Streamlining the Virus Fight

A team of Oxford researchers led the world in identifying successful treatments for infected COVID-19 patients and offer a model for the future. By Ben Hirschler.

Britain has not had a good pandemic. A late lockdown, a lack of testing capacity and shortages of protective equipment for healthcare workers have exacerbated problems for a country with one of the world’s highest coronavirus deaths rates.

Yet in one area Britain has excelled. When it comes to assessing which drugs work to treat COVID-19, a small team of scientists from the University of Oxford has led the world. Their success in proving the life-saving benefits of a cheap and widely available steroid—dexamethasone—highlights just what can be achieved by focusing on speed and simplicity.

The record pace at which the Randomized Evaluation of COVID-19 Therapy (RECOVERY) clinical trial recruited thousands of patients in hospitals the length and breadth of Britain meant researchers were able to quickly reach straightforward “yes” or “no” conclusions about the efficacy of different treatments.

RECOVERY, of course, was not the only research project launched to study the new disease. Indeed, there has been a blizzard of experiments, with more than 4,000 studies aimed at testing treatment and prevention strategies registered since the start of January, according to the TrialsTracker website. The problem is that many of these studies have duplicated efforts and the vast majority have been too small to provide definitive answers.

By contrast, the Oxford group constructed a large study with the statistical firepower to answer the urgent questions that doctors were asking—and they acted fast. “If you want to do things at scale and go fast, then you have to keep the process simple,” Professor Richard Haynes, clinical trial lead for RECOVERY, said in an interview with the Brunswick Review.

Early in the pandemic the Oxford researchers realized that doctors would be hunting for treatments as soon as cases started pouring into hospitals. As a result, Haynes’s colleagues Peter Horby and Martin Landray wrote the protocol—or masterplan—for the trial in just two days in early March, and nine days later the team had recruited the first patient. It was unprecedentedly fast for a process that normally takes months. Within eight weeks RECOVERY had enrolled 10,000 patients.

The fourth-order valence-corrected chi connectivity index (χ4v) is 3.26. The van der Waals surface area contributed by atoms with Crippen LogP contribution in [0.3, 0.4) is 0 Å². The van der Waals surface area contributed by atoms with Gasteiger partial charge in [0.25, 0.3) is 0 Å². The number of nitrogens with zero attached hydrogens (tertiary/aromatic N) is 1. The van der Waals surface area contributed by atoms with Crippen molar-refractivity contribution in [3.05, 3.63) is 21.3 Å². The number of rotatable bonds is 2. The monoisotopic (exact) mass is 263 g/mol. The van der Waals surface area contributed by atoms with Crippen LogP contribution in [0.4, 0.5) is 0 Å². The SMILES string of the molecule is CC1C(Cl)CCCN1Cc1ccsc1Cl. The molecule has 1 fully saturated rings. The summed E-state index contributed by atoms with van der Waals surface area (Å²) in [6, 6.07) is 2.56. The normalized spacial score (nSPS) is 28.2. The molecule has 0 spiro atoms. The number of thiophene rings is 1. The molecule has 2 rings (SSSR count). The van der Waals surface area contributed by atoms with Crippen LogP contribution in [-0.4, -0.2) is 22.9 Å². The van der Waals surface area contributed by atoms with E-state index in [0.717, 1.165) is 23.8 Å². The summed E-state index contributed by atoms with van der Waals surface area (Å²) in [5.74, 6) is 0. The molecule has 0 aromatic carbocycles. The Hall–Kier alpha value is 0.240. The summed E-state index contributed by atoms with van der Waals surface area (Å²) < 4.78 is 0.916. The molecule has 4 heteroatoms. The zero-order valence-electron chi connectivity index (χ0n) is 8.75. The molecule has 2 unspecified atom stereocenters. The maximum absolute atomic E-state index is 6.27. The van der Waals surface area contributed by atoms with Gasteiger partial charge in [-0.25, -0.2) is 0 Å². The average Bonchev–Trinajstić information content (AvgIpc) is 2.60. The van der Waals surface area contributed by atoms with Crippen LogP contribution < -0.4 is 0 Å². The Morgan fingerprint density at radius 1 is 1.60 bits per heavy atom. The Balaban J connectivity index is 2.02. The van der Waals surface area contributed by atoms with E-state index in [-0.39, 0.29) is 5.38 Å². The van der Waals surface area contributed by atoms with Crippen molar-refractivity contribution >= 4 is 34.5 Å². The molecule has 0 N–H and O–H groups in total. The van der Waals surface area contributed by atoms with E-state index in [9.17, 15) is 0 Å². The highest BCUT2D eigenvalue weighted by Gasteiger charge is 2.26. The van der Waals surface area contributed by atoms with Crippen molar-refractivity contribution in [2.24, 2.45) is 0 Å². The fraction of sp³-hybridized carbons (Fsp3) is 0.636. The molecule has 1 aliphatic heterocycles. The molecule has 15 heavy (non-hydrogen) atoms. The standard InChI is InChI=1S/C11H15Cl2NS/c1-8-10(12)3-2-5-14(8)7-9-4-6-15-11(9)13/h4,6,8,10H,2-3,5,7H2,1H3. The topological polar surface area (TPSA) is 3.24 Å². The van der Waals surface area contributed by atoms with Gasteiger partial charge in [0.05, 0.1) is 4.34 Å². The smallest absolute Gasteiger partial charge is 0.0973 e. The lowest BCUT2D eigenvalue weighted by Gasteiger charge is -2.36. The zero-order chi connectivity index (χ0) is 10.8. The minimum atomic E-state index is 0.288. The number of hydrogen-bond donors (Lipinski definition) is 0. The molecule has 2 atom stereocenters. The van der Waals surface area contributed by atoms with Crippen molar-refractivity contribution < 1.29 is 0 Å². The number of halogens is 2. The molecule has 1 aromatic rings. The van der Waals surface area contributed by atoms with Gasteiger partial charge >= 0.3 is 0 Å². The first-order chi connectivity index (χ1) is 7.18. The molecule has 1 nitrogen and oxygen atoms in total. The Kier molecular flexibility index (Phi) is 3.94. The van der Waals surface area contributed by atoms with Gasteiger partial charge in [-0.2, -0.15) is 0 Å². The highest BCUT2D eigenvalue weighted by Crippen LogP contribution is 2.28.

“Speed was vital,” Haynes said. “Surfing is not a bad analogy: Just before the coronavirus wave broke, we were in position, all our sites ready to go, which allowed us to recruit as many people as possible.”

Grim though the situation was, the fact that Britain had a very big epidemic and a high mortality rate among hospitalized patients made it an ideal place to conduct research last spring. And by June, they had concrete results. In addition to proving that dexamethasone improved survival in patients sick enough to need breathing support, they also demonstrated that hydroxychloroquine—the malaria pill controversially endorsed by Donald Trump—and a combination of two common HIV drugs did not help.

I hope we have persuaded people that actually collecting 10 times less information on 10 times more people can sometimes be hundreds of times more informative.

Professor Richard Haynes

The success with dexamethasone was the first time that a drug had been shown to help reduce the risk of death from COVID-19 in a randomized controlled trial (RCT). World Health Organization Director-General Tedros Adhanom Ghebreyesus said it gave the world “a much-needed reason to celebrate.” Two former US Food and Drug Administration Commissioners, Scott Gottlieb (whose interview with the Brunswick Review you can read here) and Mark McClellan, wrote in an editorial in The Wall Street Journal that it showed “how to learn more, faster about promising coronavirus treatments.”